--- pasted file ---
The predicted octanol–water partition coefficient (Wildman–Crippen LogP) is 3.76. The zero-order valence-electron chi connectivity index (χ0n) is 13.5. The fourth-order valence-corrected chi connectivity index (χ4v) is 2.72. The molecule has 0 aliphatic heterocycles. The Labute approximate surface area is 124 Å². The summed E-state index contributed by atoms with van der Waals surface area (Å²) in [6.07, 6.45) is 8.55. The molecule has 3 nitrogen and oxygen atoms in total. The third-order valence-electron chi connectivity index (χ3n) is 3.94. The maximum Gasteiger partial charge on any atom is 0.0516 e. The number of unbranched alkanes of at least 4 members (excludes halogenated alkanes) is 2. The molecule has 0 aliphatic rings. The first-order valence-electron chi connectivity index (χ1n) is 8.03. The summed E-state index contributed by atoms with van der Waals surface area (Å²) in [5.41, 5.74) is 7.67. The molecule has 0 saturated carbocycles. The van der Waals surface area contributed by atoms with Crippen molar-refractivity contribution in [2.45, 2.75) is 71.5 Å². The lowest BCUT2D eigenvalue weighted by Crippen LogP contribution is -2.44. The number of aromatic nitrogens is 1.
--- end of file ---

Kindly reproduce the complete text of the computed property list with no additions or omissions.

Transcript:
The predicted octanol–water partition coefficient (Wildman–Crippen LogP) is 3.76. The zero-order valence-electron chi connectivity index (χ0n) is 13.5. The fourth-order valence-corrected chi connectivity index (χ4v) is 2.72. The molecule has 0 aliphatic heterocycles. The Labute approximate surface area is 124 Å². The summed E-state index contributed by atoms with van der Waals surface area (Å²) in [6.07, 6.45) is 8.55. The molecule has 3 nitrogen and oxygen atoms in total. The third-order valence-electron chi connectivity index (χ3n) is 3.94. The maximum Gasteiger partial charge on any atom is 0.0516 e. The number of unbranched alkanes of at least 4 members (excludes halogenated alkanes) is 2. The molecule has 0 aliphatic rings. The first-order valence-electron chi connectivity index (χ1n) is 8.03. The summed E-state index contributed by atoms with van der Waals surface area (Å²) in [5.41, 5.74) is 7.67. The molecule has 0 saturated carbocycles. The van der Waals surface area contributed by atoms with Crippen molar-refractivity contribution in [2.45, 2.75) is 71.5 Å². The lowest BCUT2D eigenvalue weighted by Crippen LogP contribution is -2.44. The number of aromatic nitrogens is 1.